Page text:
Not only did CAISO find no new power plants would be required to integrate the 33% renewables mandate by 2020, CAISO also found that by 2020 the state would have about 14,000 megawatts of excess power available, even after meeting the 33% renewables mandate. This is over and above the "planning reserve margin" required by state law. The planning reserve margin is 15-17% above expected normal demand for each utility and it provides a buffer in cases where demand peaks are far higher than expected - during summer heat waves, for example. Figure 1 shows the key slide (slide 65) from a recent CAISO presentation on its analysis. The key figure is in the last column, third from the bottom (14,144 megawatts). The full presentation was affirmed on July 1, 2011, with CAISO's finalized analysis submitted to the CPUC.
Load and Resource Balance in the ISO using CPUC
Resource Assumptions (MW)
ISO Summer Peak Load
Total Demand Side Reductions
Net ISO Peak Summer Load
Planned Additions (Thermal, RPS, CHP)
Net Interchange (Imports - Exports)
Total System Available Generation
Capacity Requirement (PRM)
Comparing the 5,000 megawatts of nuclear power that serves California, it seems that the projected 14,144 megawatt surplus by 2020 may allow the phase out of these plants in the coming years without harming the ability of our grid to function reliably.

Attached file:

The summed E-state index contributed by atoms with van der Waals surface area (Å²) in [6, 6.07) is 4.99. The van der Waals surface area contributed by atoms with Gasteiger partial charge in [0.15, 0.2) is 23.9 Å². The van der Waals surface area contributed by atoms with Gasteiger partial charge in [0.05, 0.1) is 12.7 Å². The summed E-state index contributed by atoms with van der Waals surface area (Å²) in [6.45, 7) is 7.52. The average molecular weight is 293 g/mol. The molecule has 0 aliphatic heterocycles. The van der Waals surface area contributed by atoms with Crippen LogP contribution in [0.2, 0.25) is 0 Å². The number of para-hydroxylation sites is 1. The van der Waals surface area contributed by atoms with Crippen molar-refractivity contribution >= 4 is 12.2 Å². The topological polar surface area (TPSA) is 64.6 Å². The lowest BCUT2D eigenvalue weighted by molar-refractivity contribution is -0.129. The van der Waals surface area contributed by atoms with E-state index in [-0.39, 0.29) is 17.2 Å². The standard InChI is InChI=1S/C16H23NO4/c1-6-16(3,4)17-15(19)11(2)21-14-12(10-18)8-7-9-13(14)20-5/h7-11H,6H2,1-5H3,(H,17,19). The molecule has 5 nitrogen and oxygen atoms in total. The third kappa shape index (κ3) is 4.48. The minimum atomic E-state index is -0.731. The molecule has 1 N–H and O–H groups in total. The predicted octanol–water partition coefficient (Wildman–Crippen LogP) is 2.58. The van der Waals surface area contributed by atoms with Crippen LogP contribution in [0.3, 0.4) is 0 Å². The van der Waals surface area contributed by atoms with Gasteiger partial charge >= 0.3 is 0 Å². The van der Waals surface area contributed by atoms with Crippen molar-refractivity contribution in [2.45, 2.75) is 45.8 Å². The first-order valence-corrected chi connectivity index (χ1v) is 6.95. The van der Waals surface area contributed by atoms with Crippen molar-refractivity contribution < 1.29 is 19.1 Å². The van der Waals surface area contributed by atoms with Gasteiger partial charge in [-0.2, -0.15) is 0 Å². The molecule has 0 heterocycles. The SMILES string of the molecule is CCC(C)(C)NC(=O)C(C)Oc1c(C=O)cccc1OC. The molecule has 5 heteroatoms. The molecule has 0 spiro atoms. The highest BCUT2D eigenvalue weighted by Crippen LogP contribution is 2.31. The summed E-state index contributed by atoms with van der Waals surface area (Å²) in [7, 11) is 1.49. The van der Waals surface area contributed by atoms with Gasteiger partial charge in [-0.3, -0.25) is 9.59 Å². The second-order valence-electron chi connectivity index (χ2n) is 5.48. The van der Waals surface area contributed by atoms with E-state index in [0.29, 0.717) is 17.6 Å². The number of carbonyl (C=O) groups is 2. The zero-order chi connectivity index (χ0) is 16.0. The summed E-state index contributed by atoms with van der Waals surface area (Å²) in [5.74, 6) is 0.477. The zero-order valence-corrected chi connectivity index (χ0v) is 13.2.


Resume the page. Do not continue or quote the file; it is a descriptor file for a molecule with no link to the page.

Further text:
It is important, however, to recognize that this CAISO report did not explicitly examine a "nuclear phase out" scenario. It would, thus, be irresponsible to conclude without further analysis by CAISO that we could immediately or painlessly phase out these nuclear plants. The responsible course of action would be for CAISO to include a nuclear phase out scenario in a future iteration of this analysis and vet the results thoroughly with other agencies and stakeholders.
Moreover, the technical ability to serve California's power demand without our existing nuclear power plants is not the only relevant factor. Another important factor relates to "stranded costs" of these power plants. Nuclear power plants cost billions of dollars to build, which is ultimately paid by ratepayers. Power plants must generally stay online long enough to allow revenue from power sales to pay for the investments. If they are forced offline, and contracts are broken, "stranded costs" must be paid by ratepayers. No one knows at this time what the stranded costs would be for our existing nuclear plants, but it may be a large amount.
Summing up, it seems, based on CAISO's recent analysis, that California may indeed be able to phase out its nuclear power plants without great detriment to the state. But additional study is required, involving not only the ability to serve the electricity needs of Californians but also the stranded costs resulting from such a phase out.